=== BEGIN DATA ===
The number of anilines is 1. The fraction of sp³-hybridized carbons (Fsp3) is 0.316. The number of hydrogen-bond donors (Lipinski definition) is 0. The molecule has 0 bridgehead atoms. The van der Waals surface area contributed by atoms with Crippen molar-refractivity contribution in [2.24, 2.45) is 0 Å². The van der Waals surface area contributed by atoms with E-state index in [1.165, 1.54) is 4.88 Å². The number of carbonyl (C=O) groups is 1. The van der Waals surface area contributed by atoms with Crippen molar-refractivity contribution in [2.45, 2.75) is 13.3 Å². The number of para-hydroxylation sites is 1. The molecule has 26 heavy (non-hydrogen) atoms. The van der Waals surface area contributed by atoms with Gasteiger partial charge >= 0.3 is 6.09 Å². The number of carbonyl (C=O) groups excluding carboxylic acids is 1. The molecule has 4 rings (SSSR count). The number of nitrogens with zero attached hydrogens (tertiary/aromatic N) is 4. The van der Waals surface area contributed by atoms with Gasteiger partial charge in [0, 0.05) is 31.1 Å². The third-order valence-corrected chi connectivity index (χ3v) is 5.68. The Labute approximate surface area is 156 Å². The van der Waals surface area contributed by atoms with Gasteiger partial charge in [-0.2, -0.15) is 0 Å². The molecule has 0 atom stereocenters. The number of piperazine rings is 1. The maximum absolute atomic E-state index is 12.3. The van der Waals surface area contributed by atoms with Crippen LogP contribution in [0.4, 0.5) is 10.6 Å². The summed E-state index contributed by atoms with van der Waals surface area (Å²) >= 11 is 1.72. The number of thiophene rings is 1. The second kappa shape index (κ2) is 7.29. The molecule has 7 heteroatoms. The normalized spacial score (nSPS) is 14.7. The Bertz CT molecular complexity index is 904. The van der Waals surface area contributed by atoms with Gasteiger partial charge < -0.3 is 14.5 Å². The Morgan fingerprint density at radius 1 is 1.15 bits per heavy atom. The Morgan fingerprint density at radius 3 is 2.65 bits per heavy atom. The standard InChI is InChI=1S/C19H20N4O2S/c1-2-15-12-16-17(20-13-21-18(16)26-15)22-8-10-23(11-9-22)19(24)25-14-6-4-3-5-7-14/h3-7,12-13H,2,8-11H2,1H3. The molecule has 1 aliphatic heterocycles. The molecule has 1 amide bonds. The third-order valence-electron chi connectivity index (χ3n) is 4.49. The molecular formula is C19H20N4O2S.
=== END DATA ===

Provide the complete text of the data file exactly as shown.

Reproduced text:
The number of anilines is 1. The fraction of sp³-hybridized carbons (Fsp3) is 0.316. The number of hydrogen-bond donors (Lipinski definition) is 0. The molecule has 0 bridgehead atoms. The van der Waals surface area contributed by atoms with Crippen molar-refractivity contribution in [2.24, 2.45) is 0 Å². The van der Waals surface area contributed by atoms with E-state index in [1.165, 1.54) is 4.88 Å². The number of carbonyl (C=O) groups is 1. The van der Waals surface area contributed by atoms with Crippen molar-refractivity contribution in [2.45, 2.75) is 13.3 Å². The number of para-hydroxylation sites is 1. The molecule has 26 heavy (non-hydrogen) atoms. The van der Waals surface area contributed by atoms with Gasteiger partial charge >= 0.3 is 6.09 Å². The number of carbonyl (C=O) groups excluding carboxylic acids is 1. The molecule has 4 rings (SSSR count). The number of nitrogens with zero attached hydrogens (tertiary/aromatic N) is 4. The van der Waals surface area contributed by atoms with Gasteiger partial charge in [0, 0.05) is 31.1 Å². The third-order valence-corrected chi connectivity index (χ3v) is 5.68. The Labute approximate surface area is 156 Å². The van der Waals surface area contributed by atoms with Gasteiger partial charge in [-0.2, -0.15) is 0 Å². The molecule has 0 atom stereocenters. The number of piperazine rings is 1. The maximum absolute atomic E-state index is 12.3. The van der Waals surface area contributed by atoms with Crippen LogP contribution in [0.4, 0.5) is 10.6 Å². The summed E-state index contributed by atoms with van der Waals surface area (Å²) >= 11 is 1.72. The number of thiophene rings is 1. The second kappa shape index (κ2) is 7.29. The molecule has 7 heteroatoms. The normalized spacial score (nSPS) is 14.7. The Bertz CT molecular complexity index is 904. The van der Waals surface area contributed by atoms with Gasteiger partial charge < -0.3 is 14.5 Å². The Morgan fingerprint density at radius 1 is 1.15 bits per heavy atom. The Morgan fingerprint density at radius 3 is 2.65 bits per heavy atom. The standard InChI is InChI=1S/C19H20N4O2S/c1-2-15-12-16-17(20-13-21-18(16)26-15)22-8-10-23(11-9-22)19(24)25-14-6-4-3-5-7-14/h3-7,12-13H,2,8-11H2,1H3. The molecule has 1 aliphatic heterocycles. The molecule has 1 amide bonds. The third-order valence-electron chi connectivity index (χ3n) is 4.49. The molecular formula is C19H20N4O2S.